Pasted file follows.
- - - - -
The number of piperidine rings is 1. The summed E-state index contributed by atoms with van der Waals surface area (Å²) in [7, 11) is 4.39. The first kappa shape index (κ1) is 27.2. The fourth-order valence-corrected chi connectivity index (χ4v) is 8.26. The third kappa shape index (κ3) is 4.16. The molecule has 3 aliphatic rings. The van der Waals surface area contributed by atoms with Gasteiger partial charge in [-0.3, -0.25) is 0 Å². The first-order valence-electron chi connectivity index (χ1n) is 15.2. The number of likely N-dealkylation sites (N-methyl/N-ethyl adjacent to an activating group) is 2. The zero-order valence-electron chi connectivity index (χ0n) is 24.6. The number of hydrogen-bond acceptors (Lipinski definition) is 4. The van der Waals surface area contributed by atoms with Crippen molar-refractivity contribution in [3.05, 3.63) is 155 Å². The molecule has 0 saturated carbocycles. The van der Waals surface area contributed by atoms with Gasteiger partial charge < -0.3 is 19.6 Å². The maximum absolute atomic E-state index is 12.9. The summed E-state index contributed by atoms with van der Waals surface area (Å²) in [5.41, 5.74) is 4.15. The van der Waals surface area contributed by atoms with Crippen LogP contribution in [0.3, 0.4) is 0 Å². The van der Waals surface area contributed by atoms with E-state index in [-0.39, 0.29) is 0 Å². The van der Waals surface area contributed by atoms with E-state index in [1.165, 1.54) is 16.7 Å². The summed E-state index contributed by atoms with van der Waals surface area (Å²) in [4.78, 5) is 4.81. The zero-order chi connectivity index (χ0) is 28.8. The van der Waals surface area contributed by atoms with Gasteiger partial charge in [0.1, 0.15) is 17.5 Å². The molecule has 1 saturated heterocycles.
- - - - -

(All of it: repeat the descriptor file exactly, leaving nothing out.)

The number of piperidine rings is 1. The summed E-state index contributed by atoms with van der Waals surface area (Å²) in [7, 11) is 4.39. The first kappa shape index (κ1) is 27.2. The fourth-order valence-corrected chi connectivity index (χ4v) is 8.26. The third kappa shape index (κ3) is 4.16. The molecule has 3 aliphatic rings. The van der Waals surface area contributed by atoms with Gasteiger partial charge in [-0.3, -0.25) is 0 Å². The first-order valence-electron chi connectivity index (χ1n) is 15.2. The number of likely N-dealkylation sites (N-methyl/N-ethyl adjacent to an activating group) is 2. The zero-order valence-electron chi connectivity index (χ0n) is 24.6. The number of hydrogen-bond acceptors (Lipinski definition) is 4. The van der Waals surface area contributed by atoms with Crippen molar-refractivity contribution in [3.05, 3.63) is 155 Å². The molecule has 0 saturated carbocycles. The van der Waals surface area contributed by atoms with Gasteiger partial charge < -0.3 is 19.6 Å². The maximum absolute atomic E-state index is 12.9. The summed E-state index contributed by atoms with van der Waals surface area (Å²) in [5.41, 5.74) is 4.15. The van der Waals surface area contributed by atoms with Crippen LogP contribution in [0.3, 0.4) is 0 Å². The van der Waals surface area contributed by atoms with E-state index in [-0.39, 0.29) is 0 Å². The van der Waals surface area contributed by atoms with E-state index in [1.165, 1.54) is 16.7 Å². The summed E-state index contributed by atoms with van der Waals surface area (Å²) in [4.78, 5) is 4.81. The zero-order chi connectivity index (χ0) is 28.8. The van der Waals surface area contributed by atoms with Gasteiger partial charge in [0.1, 0.15) is 17.5 Å². The molecule has 1 saturated heterocycles.